Google DNS is completely free to use and doesn’t even require you to create an account with Google to use the service.

OpenDNS also has an account-less free plan that gives you access to the same features as you get with Google DNS. But on top of that, there is also an option to set up an account that will unlock some additional features. Furthermore, premium plans worth $19.95/year and $20/year /user are also available, bundling in extra usability and security functionalities.

In terms of flexibility and the choice of different pricing plans with different features, OpenDNS wins the first round.

Google DNS vs. OpenDNS: Feature Availablity

On the feature side of things, GoogleDNS offers a basic, easy-to-use DNS service where you enter the Google DNS nameservers and enjoy fast and secure web browsing. As simple as that!

OpenDNS offers many more additional bells and whistles over the barebone functionalities of google DNS. For example, if you create a free account with OpenDNS, you will update your IP address with their DNS server and then create your own custom blacklist/whitelist of websites.

On top of that, OpenDNS gives you access to an extra layer of security by automatically blocking phishing and malicious websites. But one of its most quality-of-life features is the automatic typo correction. With this enabled, if you mistakenly type in gogle.com the DNS server will understand that it’s a typo and direct you to google.com instead. Cool right?!

As such, the clear winner in the feature department is, again, OpenDNS.

Google DNS vs. OpenDNS: Security

GoogleDNS and OpenDNS will give you a more secure web browsing experience compared to the default DNS provided by your ISP. However, it’s highly debatable to call one of these DNS services more secure than the other.

Both of them function in the same way by ensuring you are directed to the intended website and keeping you safe from malicious websites by backlisting them. Furthermore, the backlisted websites are updated regularly.

Both DNS services perform equally in terms of security, making it a tie for this round.

Google DNS vs OpenDNS: Reliability

By reliability, we mean the DNS server’s uptime. If the DNS server is down, it won’t process the domain names, leading to a DNS error when browsing websites.

You might have run into this problem when using the default DNS provided by your ISP. Has it ever happened that you have a stable internet connection but suddenly notice that no website is opening except a few specific ones like Google.com or Facebook.com?

If yes, then you have experienced downtime on the DNS server.

In this regard, GoogleDNS and OpenDNS are two of the most reliable DNS servers on the internet that rarely experience any downtime. So we have yet another tie.

Google DNS vs. OpenDNS: Speed

Important Note: Before we start talking about the fastest DNS server, it is worth noting that changing the DNS server will not improve your internet speeds for quicker downloads and uploads. Instead, a fast DNS server only ensures fast domain name resolution, which means websites you search for will open a bit quicker than before.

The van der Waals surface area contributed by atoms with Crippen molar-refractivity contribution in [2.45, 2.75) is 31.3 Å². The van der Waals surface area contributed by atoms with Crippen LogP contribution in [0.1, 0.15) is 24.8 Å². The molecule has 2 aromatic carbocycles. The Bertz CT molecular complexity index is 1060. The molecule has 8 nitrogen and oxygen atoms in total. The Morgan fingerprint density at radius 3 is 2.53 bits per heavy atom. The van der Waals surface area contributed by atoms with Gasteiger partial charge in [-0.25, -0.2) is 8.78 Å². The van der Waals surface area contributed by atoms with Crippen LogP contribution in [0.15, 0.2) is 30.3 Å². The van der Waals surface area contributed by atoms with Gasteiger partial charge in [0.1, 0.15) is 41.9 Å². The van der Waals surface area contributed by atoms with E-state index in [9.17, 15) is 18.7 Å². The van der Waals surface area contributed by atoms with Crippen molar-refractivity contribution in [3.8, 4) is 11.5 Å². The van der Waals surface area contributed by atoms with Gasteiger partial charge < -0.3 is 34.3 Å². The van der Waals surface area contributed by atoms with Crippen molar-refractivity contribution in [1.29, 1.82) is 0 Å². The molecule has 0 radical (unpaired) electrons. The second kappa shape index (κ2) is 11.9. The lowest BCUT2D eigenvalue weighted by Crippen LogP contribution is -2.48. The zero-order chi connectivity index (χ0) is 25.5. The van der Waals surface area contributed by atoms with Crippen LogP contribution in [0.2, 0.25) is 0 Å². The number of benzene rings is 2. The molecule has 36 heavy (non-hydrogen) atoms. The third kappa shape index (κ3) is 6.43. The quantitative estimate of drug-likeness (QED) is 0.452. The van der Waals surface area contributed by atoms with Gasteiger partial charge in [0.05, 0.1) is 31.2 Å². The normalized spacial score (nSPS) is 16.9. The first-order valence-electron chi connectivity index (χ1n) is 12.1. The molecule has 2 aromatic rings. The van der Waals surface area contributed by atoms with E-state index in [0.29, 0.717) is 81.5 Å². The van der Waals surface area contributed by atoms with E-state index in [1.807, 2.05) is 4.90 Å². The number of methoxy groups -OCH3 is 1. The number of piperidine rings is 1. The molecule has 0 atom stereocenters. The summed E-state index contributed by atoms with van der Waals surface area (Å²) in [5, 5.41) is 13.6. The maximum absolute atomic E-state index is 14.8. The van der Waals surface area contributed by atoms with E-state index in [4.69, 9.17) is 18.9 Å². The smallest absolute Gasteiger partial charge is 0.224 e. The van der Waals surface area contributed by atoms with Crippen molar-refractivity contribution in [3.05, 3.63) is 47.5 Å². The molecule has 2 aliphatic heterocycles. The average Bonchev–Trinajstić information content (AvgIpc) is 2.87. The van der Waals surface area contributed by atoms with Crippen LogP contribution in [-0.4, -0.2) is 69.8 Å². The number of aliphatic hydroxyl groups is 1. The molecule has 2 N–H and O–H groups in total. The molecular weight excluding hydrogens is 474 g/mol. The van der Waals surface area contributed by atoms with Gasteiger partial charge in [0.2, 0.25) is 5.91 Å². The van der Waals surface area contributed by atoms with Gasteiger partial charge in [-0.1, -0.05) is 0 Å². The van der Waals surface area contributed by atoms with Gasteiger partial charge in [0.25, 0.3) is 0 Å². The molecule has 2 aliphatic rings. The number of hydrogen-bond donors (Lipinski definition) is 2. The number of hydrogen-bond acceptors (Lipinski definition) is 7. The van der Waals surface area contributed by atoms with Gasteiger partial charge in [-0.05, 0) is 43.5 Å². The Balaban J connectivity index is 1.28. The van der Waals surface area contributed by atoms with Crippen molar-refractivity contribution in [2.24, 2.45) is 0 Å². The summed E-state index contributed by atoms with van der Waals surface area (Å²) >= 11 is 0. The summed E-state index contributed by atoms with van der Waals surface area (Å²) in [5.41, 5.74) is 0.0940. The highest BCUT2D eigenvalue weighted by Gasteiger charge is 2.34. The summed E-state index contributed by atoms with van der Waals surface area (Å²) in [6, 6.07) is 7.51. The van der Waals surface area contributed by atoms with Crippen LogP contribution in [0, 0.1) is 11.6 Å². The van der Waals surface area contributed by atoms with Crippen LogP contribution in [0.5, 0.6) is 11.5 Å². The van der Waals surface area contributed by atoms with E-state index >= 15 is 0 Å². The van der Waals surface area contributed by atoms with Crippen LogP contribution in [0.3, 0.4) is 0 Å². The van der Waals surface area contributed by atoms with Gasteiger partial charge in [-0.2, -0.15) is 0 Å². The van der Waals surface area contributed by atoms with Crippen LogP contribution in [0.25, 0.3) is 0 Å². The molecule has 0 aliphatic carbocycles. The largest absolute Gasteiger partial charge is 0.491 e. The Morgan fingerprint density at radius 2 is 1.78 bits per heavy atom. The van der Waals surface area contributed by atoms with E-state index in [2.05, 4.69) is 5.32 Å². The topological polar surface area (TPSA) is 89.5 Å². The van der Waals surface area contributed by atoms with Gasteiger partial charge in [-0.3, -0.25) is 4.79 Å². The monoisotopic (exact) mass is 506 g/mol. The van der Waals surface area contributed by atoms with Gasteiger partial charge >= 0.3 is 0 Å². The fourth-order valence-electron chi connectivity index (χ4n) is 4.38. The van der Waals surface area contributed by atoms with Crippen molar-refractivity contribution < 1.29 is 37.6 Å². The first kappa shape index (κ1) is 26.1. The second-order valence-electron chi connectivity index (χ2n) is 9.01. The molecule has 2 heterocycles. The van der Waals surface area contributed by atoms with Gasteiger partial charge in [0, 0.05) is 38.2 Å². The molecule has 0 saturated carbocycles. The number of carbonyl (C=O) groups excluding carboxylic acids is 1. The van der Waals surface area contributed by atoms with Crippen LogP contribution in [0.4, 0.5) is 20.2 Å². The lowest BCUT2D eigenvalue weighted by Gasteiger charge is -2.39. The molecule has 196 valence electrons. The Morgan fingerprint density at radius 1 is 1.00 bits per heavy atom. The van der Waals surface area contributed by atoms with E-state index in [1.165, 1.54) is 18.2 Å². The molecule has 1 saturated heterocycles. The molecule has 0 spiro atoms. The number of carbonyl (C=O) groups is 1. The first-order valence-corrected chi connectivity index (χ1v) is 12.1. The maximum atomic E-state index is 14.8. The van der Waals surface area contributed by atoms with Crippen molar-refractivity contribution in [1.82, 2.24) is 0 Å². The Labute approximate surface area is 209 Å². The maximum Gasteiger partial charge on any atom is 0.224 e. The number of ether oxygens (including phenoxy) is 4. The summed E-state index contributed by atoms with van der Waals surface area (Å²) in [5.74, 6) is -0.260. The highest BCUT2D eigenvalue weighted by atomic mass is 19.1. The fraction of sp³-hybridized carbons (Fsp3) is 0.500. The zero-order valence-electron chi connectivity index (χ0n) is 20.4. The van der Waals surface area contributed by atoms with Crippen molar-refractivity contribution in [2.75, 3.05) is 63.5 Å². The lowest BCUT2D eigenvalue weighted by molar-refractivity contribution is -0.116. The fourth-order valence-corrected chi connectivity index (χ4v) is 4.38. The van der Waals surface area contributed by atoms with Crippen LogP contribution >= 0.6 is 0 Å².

The main benefit of switching to a good DNS server is the extra layer of security and reliability you get.

With that being said, let’s get to the main question – Which DNS server is faster? GoogleDNS or Open DNS?

In this case, there is no definite answer, and it is going to vary from user to user.

You see, the DNS resolution speed is going to depend on how far the DNS server is physically located relative to your location. The closer it is, the more quickly it will translate the domain name to its corresponding IP addresses.

As such, you will need to test the DNS servers yourself to try and figure out which one is faster for your system.

Testing the Domain Name Resolution Speed

Linux users, irrespective of the distribution, can use the dig command to find the DNS services’ query time to find out which one has a faster response rate.

To test the query time for GoogleDNS, you will need to enter the following command:

$ time dig @8.8.8.8

And for us, this gives the output:

GoogleDNS query time
GoogleDNS query time

Notice, on my system, the query time is 60 msec for google DNS.

Now to test the query time for OpenDNS, enter this command in your terminal:

$ time dig @208.67.222.222

And this has generated the following output for us:

OpenDNS query time
OpenDNS query time

As you can see, the query time is 35 msec for OpenDNS.

This means OpenDNS is faster on our system than google DNS. If we use OpenDNS, we will enjoy faster domain name resolution speeds.

However, as we discussed, this might not be the same for you. So remember to run this test on your system to check which one is actually faster for you.

Wrapping Up

So this was our comprehensive guide on GoogleDNS vs. OpenDNS and everything you need to know. We hope you found this useful and helped you figure out which DNS service is right for your needs and requirements.

In case you like the extra premium features offered by OpenDNS, then go for it, as Google doesn’t compete with it.

However, if you plan to use the basic version of OpenDNS, which is essentially the same as GoogleDNS, then compare the domain name resolution speeds first to see which one is faster, and then pick it.

Simple as that!

However, if you have any doubts or questions, please write them down in the comments below, and we will try to help you out.

If you are starting out using Linux, then check out our Learn Linux series of articles, where we cover tons of helpful tips, tricks, and guides, to help you unlock the full power of the operating system.